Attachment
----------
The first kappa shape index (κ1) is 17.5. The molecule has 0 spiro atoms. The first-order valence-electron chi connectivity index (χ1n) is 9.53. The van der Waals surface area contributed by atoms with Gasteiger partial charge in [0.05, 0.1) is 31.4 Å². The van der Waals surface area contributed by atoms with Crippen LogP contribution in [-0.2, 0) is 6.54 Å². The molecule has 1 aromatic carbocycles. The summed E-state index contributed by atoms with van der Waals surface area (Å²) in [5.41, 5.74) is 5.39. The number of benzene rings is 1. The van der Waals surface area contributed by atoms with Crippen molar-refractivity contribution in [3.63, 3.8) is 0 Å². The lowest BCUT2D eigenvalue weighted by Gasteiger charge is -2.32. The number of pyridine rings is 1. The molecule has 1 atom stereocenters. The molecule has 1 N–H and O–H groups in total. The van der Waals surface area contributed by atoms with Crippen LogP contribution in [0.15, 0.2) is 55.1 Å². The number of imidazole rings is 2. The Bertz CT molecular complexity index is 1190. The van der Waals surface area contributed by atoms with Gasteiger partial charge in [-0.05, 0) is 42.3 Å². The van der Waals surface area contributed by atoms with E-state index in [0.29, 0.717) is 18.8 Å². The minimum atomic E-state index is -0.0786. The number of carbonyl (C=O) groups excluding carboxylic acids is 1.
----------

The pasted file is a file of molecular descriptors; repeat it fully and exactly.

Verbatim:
The first kappa shape index (κ1) is 17.5. The molecule has 0 spiro atoms. The first-order valence-electron chi connectivity index (χ1n) is 9.53. The van der Waals surface area contributed by atoms with Gasteiger partial charge in [0.05, 0.1) is 31.4 Å². The van der Waals surface area contributed by atoms with Crippen LogP contribution in [-0.2, 0) is 6.54 Å². The molecule has 1 aromatic carbocycles. The summed E-state index contributed by atoms with van der Waals surface area (Å²) in [5.41, 5.74) is 5.39. The number of benzene rings is 1. The van der Waals surface area contributed by atoms with Crippen molar-refractivity contribution in [3.63, 3.8) is 0 Å². The lowest BCUT2D eigenvalue weighted by Gasteiger charge is -2.32. The number of pyridine rings is 1. The molecule has 1 atom stereocenters. The molecule has 1 N–H and O–H groups in total. The van der Waals surface area contributed by atoms with Crippen LogP contribution in [0.15, 0.2) is 55.1 Å². The number of imidazole rings is 2. The Bertz CT molecular complexity index is 1190. The van der Waals surface area contributed by atoms with Gasteiger partial charge in [-0.05, 0) is 42.3 Å². The van der Waals surface area contributed by atoms with E-state index in [0.29, 0.717) is 18.8 Å². The minimum atomic E-state index is -0.0786. The number of carbonyl (C=O) groups excluding carboxylic acids is 1.